Well-known SA cave explorer Dr Grant Gartrell will be the guest speaker at the next Australian Decorative and Fine Art Society (ADFAS) Fleurieu lecture meeting at Victor Harbor on October 26.
Dr Gartrell became interested in caves in his youth, and has been involved with cave exploration for more than 60 years.
His most notable discovery was in association with Professor Rod Wells, when the two men discovered a huge amount of megafauna remains in the Victoria Fossil Cave, some 50 years ago.
The 1969 find was almost by accident, as the men were originally only going to explore an area at the back of the Victoria Cave.
Both Prof Wells and Dr Gartrell were keen cave explorers, and members of the Cave Exploration Group of South Australia.
With permission from the tourism officer of the time, they went down into the cave with carbide lamps, and noted there was a considerable breeze, which usually denotes a cavernous space nearby.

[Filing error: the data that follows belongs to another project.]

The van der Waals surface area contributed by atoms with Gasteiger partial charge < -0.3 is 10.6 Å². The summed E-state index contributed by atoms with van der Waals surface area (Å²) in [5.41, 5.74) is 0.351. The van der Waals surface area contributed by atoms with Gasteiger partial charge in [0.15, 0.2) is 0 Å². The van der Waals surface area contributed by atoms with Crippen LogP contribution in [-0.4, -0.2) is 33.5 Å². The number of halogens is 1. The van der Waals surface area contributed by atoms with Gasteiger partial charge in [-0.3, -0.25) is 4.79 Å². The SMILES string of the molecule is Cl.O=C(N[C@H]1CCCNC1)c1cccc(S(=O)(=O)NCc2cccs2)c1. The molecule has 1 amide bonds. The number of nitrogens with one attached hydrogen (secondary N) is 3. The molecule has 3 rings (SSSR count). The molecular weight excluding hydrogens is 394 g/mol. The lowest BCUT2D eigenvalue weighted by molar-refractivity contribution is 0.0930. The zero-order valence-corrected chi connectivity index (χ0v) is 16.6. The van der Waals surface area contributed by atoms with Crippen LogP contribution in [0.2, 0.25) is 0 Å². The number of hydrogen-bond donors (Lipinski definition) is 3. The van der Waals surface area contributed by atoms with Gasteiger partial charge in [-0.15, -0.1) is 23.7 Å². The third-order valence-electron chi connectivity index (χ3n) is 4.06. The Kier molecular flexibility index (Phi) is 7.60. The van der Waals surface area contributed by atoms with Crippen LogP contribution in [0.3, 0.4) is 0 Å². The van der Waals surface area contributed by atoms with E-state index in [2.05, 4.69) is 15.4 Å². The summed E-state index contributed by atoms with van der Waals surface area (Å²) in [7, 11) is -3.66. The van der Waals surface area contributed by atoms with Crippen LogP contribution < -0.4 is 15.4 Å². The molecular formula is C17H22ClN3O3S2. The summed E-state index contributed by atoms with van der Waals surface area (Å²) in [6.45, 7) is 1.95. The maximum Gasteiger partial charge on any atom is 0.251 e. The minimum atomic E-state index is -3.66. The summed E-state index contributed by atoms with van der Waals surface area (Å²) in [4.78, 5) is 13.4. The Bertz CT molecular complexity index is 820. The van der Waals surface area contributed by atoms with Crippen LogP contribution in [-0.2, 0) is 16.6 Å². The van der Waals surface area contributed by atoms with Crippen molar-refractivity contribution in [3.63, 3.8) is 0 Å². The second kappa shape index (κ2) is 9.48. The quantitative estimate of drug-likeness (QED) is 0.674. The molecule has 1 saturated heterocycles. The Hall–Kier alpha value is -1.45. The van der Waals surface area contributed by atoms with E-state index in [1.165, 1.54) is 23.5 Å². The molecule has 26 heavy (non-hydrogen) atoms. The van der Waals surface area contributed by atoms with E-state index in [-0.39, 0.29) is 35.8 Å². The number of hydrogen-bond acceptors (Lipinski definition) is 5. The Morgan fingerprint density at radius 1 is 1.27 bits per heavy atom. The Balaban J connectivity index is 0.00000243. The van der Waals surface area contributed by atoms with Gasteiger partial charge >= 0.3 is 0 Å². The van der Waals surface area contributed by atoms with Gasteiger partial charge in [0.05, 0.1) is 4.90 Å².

With some effort the two explorers finally found themselves in a vast chamber, scattered with what seemed to be rocks. The "rocks", however, turned out to be skulls.
Prof Wells and Dr Gartrell had discovered the largest collection on the planet of megafauna fossils in a single deposit.
Over the past 50 years, the Victoria Fossil Cave has attracted tourists and researchers.
David Attenborough, who visited the cave in 1976, described the discovery as "breathtaking".
In 1993, the Naracoorte Caves were listed as a World Heritage Site, SA's only entry on the World Heritage Register.
Dr Gartrell's lecture, Caves and the Tyranny of Time', will be presented at 10.30am at The Gospel Centre, 2 George Main Road, Victor Harbor.
The lecture will be preceded by a short ADFAS Fleurieu Annual General Meeting.
Registration for the lecture begins at 10am.
Members and guests can book via email on firstname.lastname@example.org